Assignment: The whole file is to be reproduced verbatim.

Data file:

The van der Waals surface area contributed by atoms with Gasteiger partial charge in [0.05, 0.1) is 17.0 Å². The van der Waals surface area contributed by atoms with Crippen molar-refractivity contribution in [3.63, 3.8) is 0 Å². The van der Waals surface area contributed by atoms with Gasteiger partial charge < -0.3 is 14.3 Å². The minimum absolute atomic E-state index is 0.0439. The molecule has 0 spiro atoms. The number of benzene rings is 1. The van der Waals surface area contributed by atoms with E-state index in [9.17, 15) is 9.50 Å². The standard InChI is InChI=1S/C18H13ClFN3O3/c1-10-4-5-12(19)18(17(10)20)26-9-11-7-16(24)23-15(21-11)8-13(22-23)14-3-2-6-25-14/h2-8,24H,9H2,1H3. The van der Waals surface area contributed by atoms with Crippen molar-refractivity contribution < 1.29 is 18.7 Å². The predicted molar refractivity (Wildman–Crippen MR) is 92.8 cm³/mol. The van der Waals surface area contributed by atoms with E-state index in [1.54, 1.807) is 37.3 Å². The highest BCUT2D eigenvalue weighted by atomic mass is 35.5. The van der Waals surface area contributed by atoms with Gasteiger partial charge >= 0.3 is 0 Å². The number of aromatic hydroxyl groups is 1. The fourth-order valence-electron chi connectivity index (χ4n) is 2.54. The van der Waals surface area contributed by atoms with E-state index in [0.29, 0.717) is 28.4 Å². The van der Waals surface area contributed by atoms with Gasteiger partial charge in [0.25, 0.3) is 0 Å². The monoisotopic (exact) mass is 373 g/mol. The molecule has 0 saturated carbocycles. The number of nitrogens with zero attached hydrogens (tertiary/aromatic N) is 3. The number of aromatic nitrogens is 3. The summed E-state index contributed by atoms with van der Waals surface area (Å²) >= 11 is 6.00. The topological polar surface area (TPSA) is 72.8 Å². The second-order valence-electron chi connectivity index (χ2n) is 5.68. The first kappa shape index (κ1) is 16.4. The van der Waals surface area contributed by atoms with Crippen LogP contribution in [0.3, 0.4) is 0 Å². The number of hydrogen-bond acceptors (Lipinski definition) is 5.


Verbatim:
The van der Waals surface area contributed by atoms with Gasteiger partial charge in [0.05, 0.1) is 17.0 Å². The van der Waals surface area contributed by atoms with Crippen molar-refractivity contribution in [3.63, 3.8) is 0 Å². The van der Waals surface area contributed by atoms with Gasteiger partial charge < -0.3 is 14.3 Å². The minimum absolute atomic E-state index is 0.0439. The molecule has 0 spiro atoms. The number of benzene rings is 1. The van der Waals surface area contributed by atoms with E-state index in [9.17, 15) is 9.50 Å². The standard InChI is InChI=1S/C18H13ClFN3O3/c1-10-4-5-12(19)18(17(10)20)26-9-11-7-16(24)23-15(21-11)8-13(22-23)14-3-2-6-25-14/h2-8,24H,9H2,1H3. The van der Waals surface area contributed by atoms with Crippen molar-refractivity contribution < 1.29 is 18.7 Å². The predicted molar refractivity (Wildman–Crippen MR) is 92.8 cm³/mol. The van der Waals surface area contributed by atoms with E-state index in [1.54, 1.807) is 37.3 Å². The highest BCUT2D eigenvalue weighted by atomic mass is 35.5. The van der Waals surface area contributed by atoms with Gasteiger partial charge >= 0.3 is 0 Å². The number of aromatic hydroxyl groups is 1. The fourth-order valence-electron chi connectivity index (χ4n) is 2.54. The van der Waals surface area contributed by atoms with E-state index in [0.29, 0.717) is 28.4 Å². The van der Waals surface area contributed by atoms with Gasteiger partial charge in [0.25, 0.3) is 0 Å². The monoisotopic (exact) mass is 373 g/mol. The molecule has 0 saturated carbocycles. The number of nitrogens with zero attached hydrogens (tertiary/aromatic N) is 3. The number of aromatic nitrogens is 3. The summed E-state index contributed by atoms with van der Waals surface area (Å²) >= 11 is 6.00. The topological polar surface area (TPSA) is 72.8 Å². The second-order valence-electron chi connectivity index (χ2n) is 5.68. The first kappa shape index (κ1) is 16.4. The van der Waals surface area contributed by atoms with Crippen LogP contribution in [0.3, 0.4) is 0 Å². The number of hydrogen-bond acceptors (Lipinski definition) is 5.